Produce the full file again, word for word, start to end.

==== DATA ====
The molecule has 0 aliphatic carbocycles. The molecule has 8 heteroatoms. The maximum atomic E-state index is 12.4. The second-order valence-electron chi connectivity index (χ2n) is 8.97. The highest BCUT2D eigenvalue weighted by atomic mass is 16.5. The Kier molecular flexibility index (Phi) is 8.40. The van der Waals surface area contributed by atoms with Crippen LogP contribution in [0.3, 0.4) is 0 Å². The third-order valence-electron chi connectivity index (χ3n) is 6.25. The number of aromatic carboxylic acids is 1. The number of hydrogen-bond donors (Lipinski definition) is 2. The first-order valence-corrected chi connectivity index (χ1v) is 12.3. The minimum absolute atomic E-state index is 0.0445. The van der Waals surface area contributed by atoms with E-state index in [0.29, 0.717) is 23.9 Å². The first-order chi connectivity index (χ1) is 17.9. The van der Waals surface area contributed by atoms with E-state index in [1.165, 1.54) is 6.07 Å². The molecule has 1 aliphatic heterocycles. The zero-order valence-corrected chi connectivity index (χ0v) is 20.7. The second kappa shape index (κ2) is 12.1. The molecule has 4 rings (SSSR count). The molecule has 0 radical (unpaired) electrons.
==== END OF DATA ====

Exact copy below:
The molecule has 0 aliphatic carbocycles. The molecule has 8 heteroatoms. The maximum atomic E-state index is 12.4. The second-order valence-electron chi connectivity index (χ2n) is 8.97. The highest BCUT2D eigenvalue weighted by atomic mass is 16.5. The Kier molecular flexibility index (Phi) is 8.40. The van der Waals surface area contributed by atoms with Crippen LogP contribution in [0.3, 0.4) is 0 Å². The third-order valence-electron chi connectivity index (χ3n) is 6.25. The number of aromatic carboxylic acids is 1. The number of hydrogen-bond donors (Lipinski definition) is 2. The first-order valence-corrected chi connectivity index (χ1v) is 12.3. The minimum absolute atomic E-state index is 0.0445. The van der Waals surface area contributed by atoms with E-state index in [0.29, 0.717) is 23.9 Å². The first-order chi connectivity index (χ1) is 17.9. The van der Waals surface area contributed by atoms with E-state index in [1.165, 1.54) is 6.07 Å². The molecule has 1 aliphatic heterocycles. The zero-order valence-corrected chi connectivity index (χ0v) is 20.7. The second kappa shape index (κ2) is 12.1. The molecule has 4 rings (SSSR count). The molecule has 0 radical (unpaired) electrons.